“I’ll only pay attention to your argument and how effectively you state your case. I don’t care about spelling, grammar or punctuation,” I said. My son’s shoulders relaxed. I could sense him exhaling the tension. Friction between us over writing assignments abruptly came to a halt and I could breathe more easily, too.
My son’s weekly assignment quickly became a hit because it released him to write freely without fear of messing up. Spelling in particular had paralyzed him but now he wrote, unrestrained. I also let my son choose the topics that interested him, so long as he defended his position on the subject.
Since I gave him control over the topic, he owned his work in a new way. He felt energized and motivated. It was still an assignment, but it felt less like ‘school’ for him. In fact, it went so well that I gradually nudged him towards two, sometimes three, posts per week.
Read in full, Review, Texas Home School Coalition, pg 19.
It’s #ReadAcrossAmericaDay and appropriately, my essay “My Daughter-Who-Doesn’t-LIke-To-Read” is up on Red Tricycle today. #books #reading #relationships #writing #motherhood #daughter
“Thumbing through an old journal, my eyes landed on a paragraph written after my daughter, then 13, emphatically announced that she did not like to read.
I felt the same raw emotion as when I first wrote the entry, though years had passed. From my earliest moments as a new mother, I’d longed for my daughter to experience the same enjoyment from reading and falling into a good book that I’d felt in my youth. I pictured us walking in tandem in our mutual appreciation for stories, unpacking plots and characters for each other as we bonded in conversation. Like opening up a secret tunnel, reading would be my path into her life just as it would be her path to healthy adulthood.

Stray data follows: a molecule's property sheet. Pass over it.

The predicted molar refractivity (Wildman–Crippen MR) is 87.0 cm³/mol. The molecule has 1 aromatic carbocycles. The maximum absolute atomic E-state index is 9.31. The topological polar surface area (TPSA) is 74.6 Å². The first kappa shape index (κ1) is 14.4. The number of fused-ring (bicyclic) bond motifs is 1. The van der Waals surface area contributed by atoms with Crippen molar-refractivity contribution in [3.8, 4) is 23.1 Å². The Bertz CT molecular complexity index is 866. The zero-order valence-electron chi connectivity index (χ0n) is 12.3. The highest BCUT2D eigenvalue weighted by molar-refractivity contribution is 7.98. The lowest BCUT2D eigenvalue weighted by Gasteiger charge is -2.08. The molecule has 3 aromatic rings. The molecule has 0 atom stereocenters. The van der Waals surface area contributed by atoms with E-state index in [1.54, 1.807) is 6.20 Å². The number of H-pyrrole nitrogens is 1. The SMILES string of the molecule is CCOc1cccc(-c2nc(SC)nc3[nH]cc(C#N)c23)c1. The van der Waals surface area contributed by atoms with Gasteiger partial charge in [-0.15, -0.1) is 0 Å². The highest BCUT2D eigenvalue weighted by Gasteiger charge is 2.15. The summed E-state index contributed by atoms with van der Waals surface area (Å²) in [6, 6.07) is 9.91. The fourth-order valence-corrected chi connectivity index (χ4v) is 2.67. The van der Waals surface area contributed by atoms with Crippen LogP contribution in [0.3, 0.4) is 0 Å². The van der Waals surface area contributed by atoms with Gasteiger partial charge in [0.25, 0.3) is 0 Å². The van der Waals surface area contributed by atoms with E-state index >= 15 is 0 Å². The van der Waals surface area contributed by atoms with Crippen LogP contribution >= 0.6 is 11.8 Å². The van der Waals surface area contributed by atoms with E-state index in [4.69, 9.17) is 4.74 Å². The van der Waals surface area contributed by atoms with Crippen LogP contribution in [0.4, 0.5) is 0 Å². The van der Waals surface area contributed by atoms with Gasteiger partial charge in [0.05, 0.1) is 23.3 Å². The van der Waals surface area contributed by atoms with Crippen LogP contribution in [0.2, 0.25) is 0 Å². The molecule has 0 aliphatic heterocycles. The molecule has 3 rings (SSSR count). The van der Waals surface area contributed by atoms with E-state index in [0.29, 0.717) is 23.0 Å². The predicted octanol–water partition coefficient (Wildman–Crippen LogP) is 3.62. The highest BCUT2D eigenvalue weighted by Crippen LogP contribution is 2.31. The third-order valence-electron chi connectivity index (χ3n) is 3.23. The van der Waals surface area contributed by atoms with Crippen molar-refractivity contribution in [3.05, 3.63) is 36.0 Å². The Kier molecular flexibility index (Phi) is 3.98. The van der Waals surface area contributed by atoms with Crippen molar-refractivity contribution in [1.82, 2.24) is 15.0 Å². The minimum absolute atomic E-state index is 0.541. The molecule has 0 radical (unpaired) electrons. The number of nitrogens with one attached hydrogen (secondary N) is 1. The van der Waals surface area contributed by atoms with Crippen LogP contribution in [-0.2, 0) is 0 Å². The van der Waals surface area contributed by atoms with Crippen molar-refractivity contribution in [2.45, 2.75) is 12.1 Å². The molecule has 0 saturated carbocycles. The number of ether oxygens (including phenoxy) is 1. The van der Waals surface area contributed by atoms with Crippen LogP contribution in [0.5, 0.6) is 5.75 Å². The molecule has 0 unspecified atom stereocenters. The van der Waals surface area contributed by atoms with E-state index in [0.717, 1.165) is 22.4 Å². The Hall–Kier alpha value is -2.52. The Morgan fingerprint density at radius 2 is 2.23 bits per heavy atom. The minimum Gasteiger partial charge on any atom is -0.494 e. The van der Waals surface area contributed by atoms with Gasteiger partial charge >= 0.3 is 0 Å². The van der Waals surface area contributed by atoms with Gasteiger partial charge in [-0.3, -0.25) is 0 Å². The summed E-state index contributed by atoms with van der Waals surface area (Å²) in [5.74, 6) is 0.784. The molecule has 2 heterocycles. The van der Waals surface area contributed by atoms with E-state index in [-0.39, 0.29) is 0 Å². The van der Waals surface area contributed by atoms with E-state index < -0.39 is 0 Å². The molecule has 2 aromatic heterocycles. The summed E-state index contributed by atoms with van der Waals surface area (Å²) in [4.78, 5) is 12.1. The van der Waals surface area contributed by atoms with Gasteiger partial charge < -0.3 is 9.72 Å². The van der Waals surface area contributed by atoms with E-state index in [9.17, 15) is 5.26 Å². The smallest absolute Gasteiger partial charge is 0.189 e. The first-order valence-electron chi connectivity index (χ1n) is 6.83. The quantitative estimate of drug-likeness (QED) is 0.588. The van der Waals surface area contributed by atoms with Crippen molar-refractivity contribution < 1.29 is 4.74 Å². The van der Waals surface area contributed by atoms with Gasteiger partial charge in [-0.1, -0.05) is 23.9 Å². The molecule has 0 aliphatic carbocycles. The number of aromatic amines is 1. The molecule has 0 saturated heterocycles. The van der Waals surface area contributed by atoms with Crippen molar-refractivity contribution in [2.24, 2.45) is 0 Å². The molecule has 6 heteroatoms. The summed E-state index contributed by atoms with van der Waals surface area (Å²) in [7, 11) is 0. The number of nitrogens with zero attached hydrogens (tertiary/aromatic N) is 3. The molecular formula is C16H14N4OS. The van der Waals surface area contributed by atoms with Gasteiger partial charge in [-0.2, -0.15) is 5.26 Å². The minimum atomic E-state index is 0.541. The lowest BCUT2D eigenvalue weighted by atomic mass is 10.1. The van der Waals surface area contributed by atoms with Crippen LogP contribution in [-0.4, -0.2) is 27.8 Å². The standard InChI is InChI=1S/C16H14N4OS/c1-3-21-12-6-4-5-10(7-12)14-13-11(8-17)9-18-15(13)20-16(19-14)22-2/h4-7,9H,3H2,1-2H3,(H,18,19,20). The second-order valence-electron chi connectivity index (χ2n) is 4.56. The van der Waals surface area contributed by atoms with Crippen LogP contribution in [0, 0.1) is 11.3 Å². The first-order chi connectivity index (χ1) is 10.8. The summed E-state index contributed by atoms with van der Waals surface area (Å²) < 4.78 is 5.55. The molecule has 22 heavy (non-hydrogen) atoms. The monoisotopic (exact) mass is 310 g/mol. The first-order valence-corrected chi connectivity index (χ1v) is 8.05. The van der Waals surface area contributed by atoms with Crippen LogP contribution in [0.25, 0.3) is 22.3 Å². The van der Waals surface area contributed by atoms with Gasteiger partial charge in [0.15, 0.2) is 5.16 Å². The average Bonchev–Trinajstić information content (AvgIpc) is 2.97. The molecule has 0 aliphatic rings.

But somehow, for all my best efforts, I apparently wasn’t raising a daughter who loved to read. Yet what she had said on that day long ago in fact didn’t match her actions. Perhaps, in her floundering place somewhere between child and young adult, she had issued that statement as a challenge.
Wanna fight, mom?
Whatever the case, I was deeply grateful she felt safe enough to speak her mind.”
Read in full here. http://redtri.com/my-daughter-who-doesn-t-like-to-read/
I’m honored to have my essay published by Oregon Family Magazine!
“As social media mavens, we want to be remembered. Often apt personal anecdotes are the best way to connect with our followers or Facebook friends and drive a post’s popularity. But when it comes to sharing about our significant other and children, the line of decency can often feel blurry.
The question is weighty, worth the internal wrestling.
The What, When and Why: My personal habits on sharing family-related content start with timing. I allow time to pass before I post about an experience that directly involves either my husband or children. Looking back on an experience affords many advantages.
Waiting to share publicly helps me to more completely understand and process what happened in the first place. When I have a family-related post idea, I’ll write a rough draft, revisiting it as my thoughts mature and clarify. Mulling is a very good thing; at the very least it keeps me honest about my culpability in a personal family anecdote I’m considering sharing. For starters, what is my motivation for sharing?”
Read in full on Oregon Family Magazine.